2.5. Data Analytic Strategy

Since age has been shown to have a detrimental impact on CRT [3,12,13,14] and FA [76,77], we inspected the pattern of zero-order correlations to determine if age was required for covariation purposes in our multiple regression analyses. Three multiple regression models were subsequently developed. The first regression model called “physical system integrity” regressed facial FA on age, self-reported fish product intake, and self-reported physical activity. The second model called “cognitive system integrity”, regressed CRT scores on age, self-reported fish product intake, and self-reported physical activity. The third model was a hierarchical multiple regression regressing correct median CRT scores across two steps: (a) Background (sex, age) and Lifestyle Predictors (diet and exercise) were entered on the first step to see if additional variation could be accounted for on the second step called (b) Face Shape Morphological Variation (which included facial asymmetry and data-driven face shape variation principle components PC 1, PC 2 and PC 3. Data are available online in supplementary materials.

3. Results

3.1. Descriptive Statistics

Table 1 displays the descriptive statistics for the variables involved in the physical and cognitive system integrity models. There were marginal and a statistically significant sex difference in age and median CRT scores respectively. Specifically, men were slightly younger (t (84.71) = 1.96, p = 0.05, d = 0.43), had significantly faster simple (t (86) = 2.16, p = 0.04, d = 0.47) and choice reaction times (t (86) = 2.71, p < 0.01, d = 0.58). Finally, men had higher scores on face shape PC 3 (i.e., thicker lips and downturned noses) compared to women (t (86) = 2.29, p = 0.03, d = 0.49).
The assumption that the data was sampled from a normally distributed population was not met. Specifically, FA and CRT data were positively skewed which is common in the extant research literature. Therefore, the median CRT per subject was used, it is less susceptible to departures from normality compared to the mean [78]. Secondly, FA and CRT data underwent log transformation, after which normality, linearity and homoscedasticity of residuals was met. A univariate and a multivariate outlier were identified. However, their exclusion from the analysis did not change the pattern of findings, thus log transformed data and all analyses included outliers. Likewise, controlling for sex in the system integrity models does not affect the pattern of findings.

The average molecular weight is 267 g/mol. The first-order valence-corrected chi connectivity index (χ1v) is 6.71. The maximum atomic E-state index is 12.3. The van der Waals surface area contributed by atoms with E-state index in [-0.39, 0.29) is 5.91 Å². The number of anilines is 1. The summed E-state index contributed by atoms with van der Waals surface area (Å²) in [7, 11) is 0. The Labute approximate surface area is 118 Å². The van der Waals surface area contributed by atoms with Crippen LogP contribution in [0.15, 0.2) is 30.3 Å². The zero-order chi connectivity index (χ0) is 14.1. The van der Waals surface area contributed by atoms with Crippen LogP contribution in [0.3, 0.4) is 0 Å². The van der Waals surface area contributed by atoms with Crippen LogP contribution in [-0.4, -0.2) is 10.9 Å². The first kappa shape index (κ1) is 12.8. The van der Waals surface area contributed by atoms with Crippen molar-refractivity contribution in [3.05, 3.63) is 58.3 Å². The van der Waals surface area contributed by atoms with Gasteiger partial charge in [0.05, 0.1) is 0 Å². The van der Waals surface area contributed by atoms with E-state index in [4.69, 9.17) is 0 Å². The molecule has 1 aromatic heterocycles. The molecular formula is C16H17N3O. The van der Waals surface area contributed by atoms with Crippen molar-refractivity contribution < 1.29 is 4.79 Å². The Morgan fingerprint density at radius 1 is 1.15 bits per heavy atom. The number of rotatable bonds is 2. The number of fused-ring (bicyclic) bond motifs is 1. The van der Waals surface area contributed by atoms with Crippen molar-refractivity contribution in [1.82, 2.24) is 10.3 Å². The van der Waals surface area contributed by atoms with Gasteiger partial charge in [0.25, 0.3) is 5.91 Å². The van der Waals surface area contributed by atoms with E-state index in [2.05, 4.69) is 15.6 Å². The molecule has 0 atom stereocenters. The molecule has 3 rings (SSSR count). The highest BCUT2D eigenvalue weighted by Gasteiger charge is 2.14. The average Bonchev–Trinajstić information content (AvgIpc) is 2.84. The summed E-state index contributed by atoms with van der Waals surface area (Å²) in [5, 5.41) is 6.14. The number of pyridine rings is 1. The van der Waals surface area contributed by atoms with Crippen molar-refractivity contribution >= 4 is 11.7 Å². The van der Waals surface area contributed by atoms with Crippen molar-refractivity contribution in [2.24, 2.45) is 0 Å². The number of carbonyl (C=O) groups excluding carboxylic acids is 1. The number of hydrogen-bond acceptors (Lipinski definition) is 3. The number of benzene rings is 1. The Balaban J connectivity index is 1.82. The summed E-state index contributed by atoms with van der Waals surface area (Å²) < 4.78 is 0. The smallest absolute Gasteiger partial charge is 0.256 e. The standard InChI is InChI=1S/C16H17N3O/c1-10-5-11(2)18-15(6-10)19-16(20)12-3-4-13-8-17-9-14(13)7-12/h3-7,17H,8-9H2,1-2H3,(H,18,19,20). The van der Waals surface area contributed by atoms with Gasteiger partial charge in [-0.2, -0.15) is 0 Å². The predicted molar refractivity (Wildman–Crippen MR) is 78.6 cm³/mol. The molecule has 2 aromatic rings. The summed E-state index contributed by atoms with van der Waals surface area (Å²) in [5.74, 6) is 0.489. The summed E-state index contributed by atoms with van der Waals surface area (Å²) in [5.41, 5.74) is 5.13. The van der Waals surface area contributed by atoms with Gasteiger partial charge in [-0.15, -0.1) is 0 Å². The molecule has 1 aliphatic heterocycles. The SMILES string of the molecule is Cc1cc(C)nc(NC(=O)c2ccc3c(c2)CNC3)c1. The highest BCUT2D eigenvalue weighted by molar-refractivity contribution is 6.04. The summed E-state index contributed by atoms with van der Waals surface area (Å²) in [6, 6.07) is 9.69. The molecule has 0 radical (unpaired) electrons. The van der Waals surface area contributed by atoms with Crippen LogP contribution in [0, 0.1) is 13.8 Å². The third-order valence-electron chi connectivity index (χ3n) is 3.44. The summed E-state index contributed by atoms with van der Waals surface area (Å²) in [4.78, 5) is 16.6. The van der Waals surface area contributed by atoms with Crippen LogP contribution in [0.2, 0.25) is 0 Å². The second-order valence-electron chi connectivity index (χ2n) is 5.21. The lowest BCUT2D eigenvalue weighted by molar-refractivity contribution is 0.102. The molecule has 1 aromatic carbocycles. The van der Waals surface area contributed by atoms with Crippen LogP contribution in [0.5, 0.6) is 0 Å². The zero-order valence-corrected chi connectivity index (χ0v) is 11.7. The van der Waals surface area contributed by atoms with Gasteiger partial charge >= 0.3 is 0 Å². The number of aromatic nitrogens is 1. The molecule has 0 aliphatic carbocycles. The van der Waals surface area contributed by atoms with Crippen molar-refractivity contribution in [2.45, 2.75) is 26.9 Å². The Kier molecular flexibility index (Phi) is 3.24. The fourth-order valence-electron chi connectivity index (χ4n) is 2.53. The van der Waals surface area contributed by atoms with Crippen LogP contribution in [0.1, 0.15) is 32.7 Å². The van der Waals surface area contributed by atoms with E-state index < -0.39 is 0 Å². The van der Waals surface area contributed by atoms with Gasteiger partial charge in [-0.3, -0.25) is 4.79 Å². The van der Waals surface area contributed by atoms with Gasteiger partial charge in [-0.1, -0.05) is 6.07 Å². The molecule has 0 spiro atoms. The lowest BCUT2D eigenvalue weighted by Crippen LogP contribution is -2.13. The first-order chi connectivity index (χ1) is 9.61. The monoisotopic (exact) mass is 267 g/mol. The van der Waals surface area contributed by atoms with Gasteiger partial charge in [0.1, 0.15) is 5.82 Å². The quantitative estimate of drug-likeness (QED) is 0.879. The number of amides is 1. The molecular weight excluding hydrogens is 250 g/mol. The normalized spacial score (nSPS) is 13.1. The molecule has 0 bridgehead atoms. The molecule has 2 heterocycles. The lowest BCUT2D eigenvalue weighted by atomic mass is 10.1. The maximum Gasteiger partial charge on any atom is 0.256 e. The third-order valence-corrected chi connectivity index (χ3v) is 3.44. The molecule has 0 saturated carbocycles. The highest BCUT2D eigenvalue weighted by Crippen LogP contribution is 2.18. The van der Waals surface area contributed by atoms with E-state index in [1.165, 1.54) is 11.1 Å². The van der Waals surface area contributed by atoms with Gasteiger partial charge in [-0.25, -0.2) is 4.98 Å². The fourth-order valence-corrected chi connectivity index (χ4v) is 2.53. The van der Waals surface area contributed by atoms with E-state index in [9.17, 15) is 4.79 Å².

Prior to developing the multiple regression models to test the hypotheses, Pearson’s correlations between the predictor and outcome variables were performed to reveal their relationship with the covariate—age. Inspecting the zero-order correlations between age and the study variables (Table 2), it becomes clear that the inclusion of age as a covariate was justified.
Participants who reported on consuming more fish products and those who were older, had worse CRT performance (Figure 4) and lower scores on face shape PC 3 (which is characterized as thicker lips and downturned nose—Figure 2).

3.2. System Integrity Model: What is the Role of Diet and Exercise?

It was hypothesized that independent of age, more frequent self-reported fish product intake and higher self-reported physical activity would predict higher levels of physical (lower facial FA) and cognitive system integrity (lower median CRT). To test these hypotheses, two multiple regression models were constructed: (a) The physical system integrity model (i.e., outcome variable = log FA) and; (b) cognitive system integrity model (i.e., outcome variable = median CRT). Both models included the following predictors: age, self-reported fish product intake and GPAQ. The third model was a hierarchical multiple regression regressing median CRT scores across two steps in order test if face shape variation including facial fluctuating asymmetry predicts cognitive performance independent of age, diet or exercise. Specifically, the first step included (a) Background (sex, age) and Lifestyle Predictors (diet and exercise) were entered on the first step, then on a second step was included to see if additional variation could be accounted for by (b) Face Shape Morphological Variation (facial asymmetry and data-driven face shape variation principle components PC 1, PC 2 and PC 3.
The physical system integrity multiple regression model was used to fit fish product intake, physical activity and age as predictor variables to uncover their contribution to variability in facial FA. A non-significant overall model emerged (F (3, 84) = 0.49, p = 0.69). Specifically, advancing age, a diet rich in n-3 PUFA, physical activity does not explain statistically significant facial FA variance in this sample.
The cognitive system integrity model was conducted with fish product intake, physical activity and age as predictors and median CRT as the outcome variable. An overall highly significant model was found (F (3, 84) = 13.27, p < 0.001). The model explains 32.1% of the variability in median CRT (Adjusted R2 = 0.30). Table 3 provides with regression coefficients for each of the predictors in the model.
Table 3 displays that, as expected, age significantly predicted higher scores on CRT test (β = 0.43, t (84) = 4.65, p < 0.001, partial r2 = 0.20). Older participants performed significantly worse on CRT test than younger participants. Secondly, contrary to the hypothesis, consuming more fish products significantly predicted worsened CRT performance (β = 0.29, t (84) = 3.17, p = 0.002, partial r2 = 0.11—see Figure 5). Lastly, GPAQ was not a statistically significant predictor of CRT (β = 0.06, t (84) = 0.63, p = 0.63) in this model.

3.3. Does Face Shape and Symmetry Predict Cognitive Performance Above and Beyond Age, Sex, Diet and Exercise?